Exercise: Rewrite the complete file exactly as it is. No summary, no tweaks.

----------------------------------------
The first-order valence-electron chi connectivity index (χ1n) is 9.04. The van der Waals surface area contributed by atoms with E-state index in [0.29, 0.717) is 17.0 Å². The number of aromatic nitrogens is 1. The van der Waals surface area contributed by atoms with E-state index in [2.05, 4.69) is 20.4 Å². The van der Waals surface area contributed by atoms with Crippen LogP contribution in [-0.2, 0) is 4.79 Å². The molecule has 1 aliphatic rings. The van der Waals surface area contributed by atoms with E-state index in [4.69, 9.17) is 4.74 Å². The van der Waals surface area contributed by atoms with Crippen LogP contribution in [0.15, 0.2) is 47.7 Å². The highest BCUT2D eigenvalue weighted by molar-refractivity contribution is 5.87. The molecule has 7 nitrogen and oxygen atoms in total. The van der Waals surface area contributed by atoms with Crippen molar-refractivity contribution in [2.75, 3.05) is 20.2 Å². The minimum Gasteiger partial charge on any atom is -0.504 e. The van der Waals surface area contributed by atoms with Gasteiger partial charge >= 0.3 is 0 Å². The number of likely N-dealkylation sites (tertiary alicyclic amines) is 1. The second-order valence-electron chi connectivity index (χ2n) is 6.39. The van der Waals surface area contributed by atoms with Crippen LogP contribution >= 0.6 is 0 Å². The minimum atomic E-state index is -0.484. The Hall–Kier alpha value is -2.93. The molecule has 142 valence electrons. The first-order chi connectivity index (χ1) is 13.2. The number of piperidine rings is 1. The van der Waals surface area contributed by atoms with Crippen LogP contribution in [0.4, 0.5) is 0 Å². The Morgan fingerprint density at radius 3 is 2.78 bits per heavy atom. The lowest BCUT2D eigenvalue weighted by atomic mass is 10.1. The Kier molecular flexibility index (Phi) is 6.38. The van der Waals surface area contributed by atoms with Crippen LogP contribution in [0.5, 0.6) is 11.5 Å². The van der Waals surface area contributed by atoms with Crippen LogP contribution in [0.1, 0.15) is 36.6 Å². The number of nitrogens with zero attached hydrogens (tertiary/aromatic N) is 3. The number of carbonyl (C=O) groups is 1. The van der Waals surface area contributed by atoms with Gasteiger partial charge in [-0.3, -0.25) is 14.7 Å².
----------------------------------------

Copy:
The first-order valence-electron chi connectivity index (χ1n) is 9.04. The van der Waals surface area contributed by atoms with E-state index in [0.29, 0.717) is 17.0 Å². The number of aromatic nitrogens is 1. The van der Waals surface area contributed by atoms with E-state index in [2.05, 4.69) is 20.4 Å². The van der Waals surface area contributed by atoms with Crippen LogP contribution in [-0.2, 0) is 4.79 Å². The molecule has 1 aliphatic rings. The van der Waals surface area contributed by atoms with E-state index in [4.69, 9.17) is 4.74 Å². The van der Waals surface area contributed by atoms with Crippen LogP contribution in [0.15, 0.2) is 47.7 Å². The highest BCUT2D eigenvalue weighted by molar-refractivity contribution is 5.87. The molecule has 7 nitrogen and oxygen atoms in total. The van der Waals surface area contributed by atoms with Crippen molar-refractivity contribution in [2.75, 3.05) is 20.2 Å². The minimum Gasteiger partial charge on any atom is -0.504 e. The van der Waals surface area contributed by atoms with Gasteiger partial charge >= 0.3 is 0 Å². The number of likely N-dealkylation sites (tertiary alicyclic amines) is 1. The second-order valence-electron chi connectivity index (χ2n) is 6.39. The van der Waals surface area contributed by atoms with Crippen LogP contribution >= 0.6 is 0 Å². The minimum atomic E-state index is -0.484. The Hall–Kier alpha value is -2.93. The molecule has 142 valence electrons. The first-order chi connectivity index (χ1) is 13.2. The number of piperidine rings is 1. The van der Waals surface area contributed by atoms with Crippen LogP contribution in [0.4, 0.5) is 0 Å². The Morgan fingerprint density at radius 3 is 2.78 bits per heavy atom. The lowest BCUT2D eigenvalue weighted by atomic mass is 10.1. The Kier molecular flexibility index (Phi) is 6.38. The van der Waals surface area contributed by atoms with Crippen LogP contribution in [0.5, 0.6) is 11.5 Å². The van der Waals surface area contributed by atoms with Crippen LogP contribution in [0.1, 0.15) is 36.6 Å². The number of nitrogens with zero attached hydrogens (tertiary/aromatic N) is 3. The number of carbonyl (C=O) groups is 1. The van der Waals surface area contributed by atoms with Gasteiger partial charge in [-0.3, -0.25) is 14.7 Å².